WARSAW, Poland July 16, 2004 — A replica of a clandestine radio transmitter that kept up Polish fighters' spirits during the Warsaw Uprising 60 years ago was unveiled Friday, part of this year's commemoration of the failed revolt against the Nazi occupation.
Antoni Zebik, who led the construction of the original transmitter and helped build the replica, said it would be a tangible reminder to young Poles of "the horrible time of the German occupation" and the "patriotic duty" in 1944 to fight the Nazis.
The two box-shaped transmitters with an old microphone will be exhibited in a new Warsaw Uprising museum that will open July 31.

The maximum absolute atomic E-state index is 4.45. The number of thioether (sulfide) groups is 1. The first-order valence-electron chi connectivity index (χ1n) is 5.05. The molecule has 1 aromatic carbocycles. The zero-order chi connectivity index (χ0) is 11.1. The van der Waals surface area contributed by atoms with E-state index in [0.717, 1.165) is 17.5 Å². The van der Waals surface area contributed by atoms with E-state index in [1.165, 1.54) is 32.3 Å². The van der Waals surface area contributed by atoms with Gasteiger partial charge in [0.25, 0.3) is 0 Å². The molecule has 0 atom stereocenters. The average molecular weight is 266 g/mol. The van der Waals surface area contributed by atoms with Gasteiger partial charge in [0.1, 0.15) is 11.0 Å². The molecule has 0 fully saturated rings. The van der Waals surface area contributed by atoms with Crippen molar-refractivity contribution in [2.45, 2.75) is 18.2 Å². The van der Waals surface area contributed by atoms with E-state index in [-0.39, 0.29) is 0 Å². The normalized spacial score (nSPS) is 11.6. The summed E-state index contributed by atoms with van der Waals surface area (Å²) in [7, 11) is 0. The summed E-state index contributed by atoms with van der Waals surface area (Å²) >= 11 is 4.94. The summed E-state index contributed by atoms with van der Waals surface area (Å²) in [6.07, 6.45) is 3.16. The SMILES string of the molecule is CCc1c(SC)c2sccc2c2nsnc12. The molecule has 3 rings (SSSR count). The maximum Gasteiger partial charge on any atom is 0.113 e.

Radio Blyskawica Polish for lightning went on the air Aug. 8, 1944, seven days after the Home Army launched a desperate attempt to liberate Warsaw following five years of Nazi occupation and as Soviet troops neared the capital.
About 200,000 people, a quarter of Warsaw's residents, were killed in the fighting and most of the city was devastated.
"We built the radio station under very difficult conditions, in an attic, in a small house, most often it was done at night after we shaded windows," recalled Zebik, 90. "My father built a fake chimney and we hid all the parts in it."
"Being caught with even the smallest part in the radio station brought the risk of death," he said.
The radio broadcast news in Polish and music aimed at informing fighters and Warsaw residents of the battles against the Germans. There were also English broadcasts aimed at informing the outside world of the struggle.
It went off the air on Oct. 4, 1944, two days after the uprising was crushed.